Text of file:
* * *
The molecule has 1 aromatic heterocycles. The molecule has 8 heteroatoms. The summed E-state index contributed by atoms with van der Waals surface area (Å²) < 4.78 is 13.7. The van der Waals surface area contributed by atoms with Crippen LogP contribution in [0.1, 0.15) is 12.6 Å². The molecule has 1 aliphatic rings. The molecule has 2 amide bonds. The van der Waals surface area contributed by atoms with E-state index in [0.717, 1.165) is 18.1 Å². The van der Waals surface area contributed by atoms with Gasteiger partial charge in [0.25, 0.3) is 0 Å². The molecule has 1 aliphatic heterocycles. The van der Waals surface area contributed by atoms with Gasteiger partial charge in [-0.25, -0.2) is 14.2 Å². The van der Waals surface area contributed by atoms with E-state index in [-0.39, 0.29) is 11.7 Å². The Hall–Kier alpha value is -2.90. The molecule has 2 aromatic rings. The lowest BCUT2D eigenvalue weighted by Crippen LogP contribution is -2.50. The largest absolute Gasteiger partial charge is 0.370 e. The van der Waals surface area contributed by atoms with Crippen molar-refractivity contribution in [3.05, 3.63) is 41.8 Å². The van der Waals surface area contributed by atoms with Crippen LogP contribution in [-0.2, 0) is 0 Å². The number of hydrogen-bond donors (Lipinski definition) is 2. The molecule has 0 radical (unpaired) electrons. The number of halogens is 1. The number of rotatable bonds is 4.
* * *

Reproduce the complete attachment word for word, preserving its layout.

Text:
The molecule has 1 aromatic heterocycles. The molecule has 8 heteroatoms. The summed E-state index contributed by atoms with van der Waals surface area (Å²) < 4.78 is 13.7. The van der Waals surface area contributed by atoms with Crippen LogP contribution in [0.1, 0.15) is 12.6 Å². The molecule has 1 aliphatic rings. The molecule has 2 amide bonds. The van der Waals surface area contributed by atoms with E-state index in [0.717, 1.165) is 18.1 Å². The van der Waals surface area contributed by atoms with Gasteiger partial charge in [0.25, 0.3) is 0 Å². The molecule has 1 aliphatic heterocycles. The van der Waals surface area contributed by atoms with Gasteiger partial charge in [-0.25, -0.2) is 14.2 Å². The van der Waals surface area contributed by atoms with E-state index in [-0.39, 0.29) is 11.7 Å². The Hall–Kier alpha value is -2.90. The molecule has 2 aromatic rings. The lowest BCUT2D eigenvalue weighted by Crippen LogP contribution is -2.50. The largest absolute Gasteiger partial charge is 0.370 e. The van der Waals surface area contributed by atoms with Crippen molar-refractivity contribution in [3.05, 3.63) is 41.8 Å². The van der Waals surface area contributed by atoms with Crippen LogP contribution in [-0.2, 0) is 0 Å². The number of hydrogen-bond donors (Lipinski definition) is 2. The molecule has 0 radical (unpaired) electrons. The number of halogens is 1. The number of rotatable bonds is 4.